Project
Client
Design Firm
Identity icons for iPhone users
New York Times
Felix Sockwell
20
LogoLounge 5
For all its bells and whistles and oohs and aahs, the iPhone has the same
screen as most other phones—smallish, with limited resolution—only 163
ppi. With that in mind, it’s easy to understand the challenge a designer would
face in designing a set of 30 icons that would somehow communicate the
contents of the New York Times to iPhone users through the tiny screen.
Such GUI projects are more and more common these days: Each presents
special challenges. Designer Felix Sockwell is a master of the reduction
necessary to cull art to its most basic form while blessing it with the person-
ality of the project and client at hand. His collection of thirty, 29 x 29-pixel
icons deliver just the facts, yet behave in the elegant yet lively manner of
the “Old Gray Lady,” the Times.
It was an interesting project, said Sockwell. Working with the Times’ Web
wizard Khoi Vinh and design director Caryn Tutine, he produced many trials
for each section, trying to make each communication as simple and direct
as possible. It was very unlike a traditional logo project where a design is
usually replete with meaning and/or symbolism.
“I had to think about each icon for a long time,” he says, “trying to fi nd the
most obvious solution. It’s hard to pick just one object to represent some-
thing like sports, so some designs took a while. Also, keeping the language
consistent was a challenge. In the end, some are 2-D and some are 3-D.”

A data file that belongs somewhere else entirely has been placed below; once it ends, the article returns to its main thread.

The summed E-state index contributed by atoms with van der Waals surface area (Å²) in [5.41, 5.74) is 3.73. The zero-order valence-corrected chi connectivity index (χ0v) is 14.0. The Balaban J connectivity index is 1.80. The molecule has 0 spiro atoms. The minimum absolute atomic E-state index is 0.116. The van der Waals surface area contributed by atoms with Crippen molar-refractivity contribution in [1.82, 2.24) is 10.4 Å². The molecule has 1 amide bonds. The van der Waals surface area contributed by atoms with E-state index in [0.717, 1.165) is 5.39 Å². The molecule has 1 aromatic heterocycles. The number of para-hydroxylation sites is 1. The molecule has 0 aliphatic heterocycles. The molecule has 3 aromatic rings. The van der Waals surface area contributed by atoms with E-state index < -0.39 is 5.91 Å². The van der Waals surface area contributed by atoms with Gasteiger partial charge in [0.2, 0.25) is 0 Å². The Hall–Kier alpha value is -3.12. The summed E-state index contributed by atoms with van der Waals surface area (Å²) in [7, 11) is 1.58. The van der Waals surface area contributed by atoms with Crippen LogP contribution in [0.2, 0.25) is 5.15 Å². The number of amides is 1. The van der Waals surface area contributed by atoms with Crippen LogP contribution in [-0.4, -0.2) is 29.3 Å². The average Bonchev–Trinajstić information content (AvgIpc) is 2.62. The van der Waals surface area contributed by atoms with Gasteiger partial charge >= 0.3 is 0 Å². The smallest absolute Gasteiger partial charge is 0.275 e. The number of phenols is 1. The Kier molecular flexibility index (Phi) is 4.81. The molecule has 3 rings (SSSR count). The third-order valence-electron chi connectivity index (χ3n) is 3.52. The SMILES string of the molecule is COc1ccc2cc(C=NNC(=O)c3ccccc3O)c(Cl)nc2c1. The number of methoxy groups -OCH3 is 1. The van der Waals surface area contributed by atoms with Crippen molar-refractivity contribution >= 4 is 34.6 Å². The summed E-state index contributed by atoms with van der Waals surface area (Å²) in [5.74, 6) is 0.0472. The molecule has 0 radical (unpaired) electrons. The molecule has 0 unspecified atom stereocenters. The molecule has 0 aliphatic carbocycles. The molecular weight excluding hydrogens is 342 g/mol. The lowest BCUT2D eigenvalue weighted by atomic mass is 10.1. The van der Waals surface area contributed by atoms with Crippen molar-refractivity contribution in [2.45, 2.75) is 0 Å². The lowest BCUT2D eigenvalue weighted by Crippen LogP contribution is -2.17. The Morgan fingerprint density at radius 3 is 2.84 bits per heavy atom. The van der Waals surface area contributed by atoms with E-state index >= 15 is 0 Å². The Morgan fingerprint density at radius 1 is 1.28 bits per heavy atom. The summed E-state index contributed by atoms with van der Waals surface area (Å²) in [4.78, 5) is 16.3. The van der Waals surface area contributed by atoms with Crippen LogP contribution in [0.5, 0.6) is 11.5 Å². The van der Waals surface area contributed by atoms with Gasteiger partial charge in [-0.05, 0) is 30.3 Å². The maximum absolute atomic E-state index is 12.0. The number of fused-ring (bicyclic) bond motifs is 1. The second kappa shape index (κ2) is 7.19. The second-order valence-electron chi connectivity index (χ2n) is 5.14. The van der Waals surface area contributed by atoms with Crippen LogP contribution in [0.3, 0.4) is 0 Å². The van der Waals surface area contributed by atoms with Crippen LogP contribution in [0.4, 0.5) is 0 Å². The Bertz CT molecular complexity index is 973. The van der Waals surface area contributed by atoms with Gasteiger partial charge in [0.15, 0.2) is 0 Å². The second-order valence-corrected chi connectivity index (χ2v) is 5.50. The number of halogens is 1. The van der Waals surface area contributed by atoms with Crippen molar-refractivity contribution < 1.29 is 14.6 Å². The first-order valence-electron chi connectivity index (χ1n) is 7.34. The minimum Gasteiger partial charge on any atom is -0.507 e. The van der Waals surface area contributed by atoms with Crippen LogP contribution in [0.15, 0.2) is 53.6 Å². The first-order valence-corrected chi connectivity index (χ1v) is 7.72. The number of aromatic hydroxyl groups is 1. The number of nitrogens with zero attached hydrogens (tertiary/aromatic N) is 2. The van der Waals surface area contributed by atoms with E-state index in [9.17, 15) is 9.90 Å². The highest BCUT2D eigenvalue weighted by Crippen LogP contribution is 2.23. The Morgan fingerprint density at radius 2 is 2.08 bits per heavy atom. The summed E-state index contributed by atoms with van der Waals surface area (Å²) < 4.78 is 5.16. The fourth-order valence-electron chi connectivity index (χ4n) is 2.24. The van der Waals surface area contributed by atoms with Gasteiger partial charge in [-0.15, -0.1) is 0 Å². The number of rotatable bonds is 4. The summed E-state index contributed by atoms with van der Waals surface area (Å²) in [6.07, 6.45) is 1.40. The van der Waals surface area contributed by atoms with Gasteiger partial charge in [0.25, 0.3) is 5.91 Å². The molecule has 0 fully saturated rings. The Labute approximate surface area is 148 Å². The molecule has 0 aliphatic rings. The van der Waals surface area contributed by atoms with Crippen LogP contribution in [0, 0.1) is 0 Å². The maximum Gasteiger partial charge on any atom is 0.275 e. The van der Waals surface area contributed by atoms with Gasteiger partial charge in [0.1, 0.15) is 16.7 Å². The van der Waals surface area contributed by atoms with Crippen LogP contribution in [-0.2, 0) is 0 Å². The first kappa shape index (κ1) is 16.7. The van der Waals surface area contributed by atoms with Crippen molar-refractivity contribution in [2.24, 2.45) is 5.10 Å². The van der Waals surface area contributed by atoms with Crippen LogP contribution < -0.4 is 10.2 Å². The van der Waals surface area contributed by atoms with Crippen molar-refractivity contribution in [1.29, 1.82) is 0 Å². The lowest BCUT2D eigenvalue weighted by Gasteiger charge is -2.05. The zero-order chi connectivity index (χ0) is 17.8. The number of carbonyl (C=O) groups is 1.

Each icon is a curious puzzle for a designer: The fi nished drawing must
be readable in a fraction of a second, but not be a cliché. It must convey
information forcefully, but not be so strong (in humor, style, history, or what-
ever) that it becomes a distraction. And, of course, what might seem like
the perfect icon in the designer’s mind may not hold as much resonance
for the client: Like all design, judgment is subjective. So back-and-forthing
can be a bit more likely.
Designs for GUI projects have some similarities. A fi nished set must have a
familial feel—that is, simply look like they go together. That means that as
the entire group is developed, certain designs—previously okay—will have
to be reworked or even discarded to maintain the aesthetic.
I had to think about each icon for a long time
trying to find the most obvious solution.
The NYT’s icon set lives well in the existing iPhone environment.
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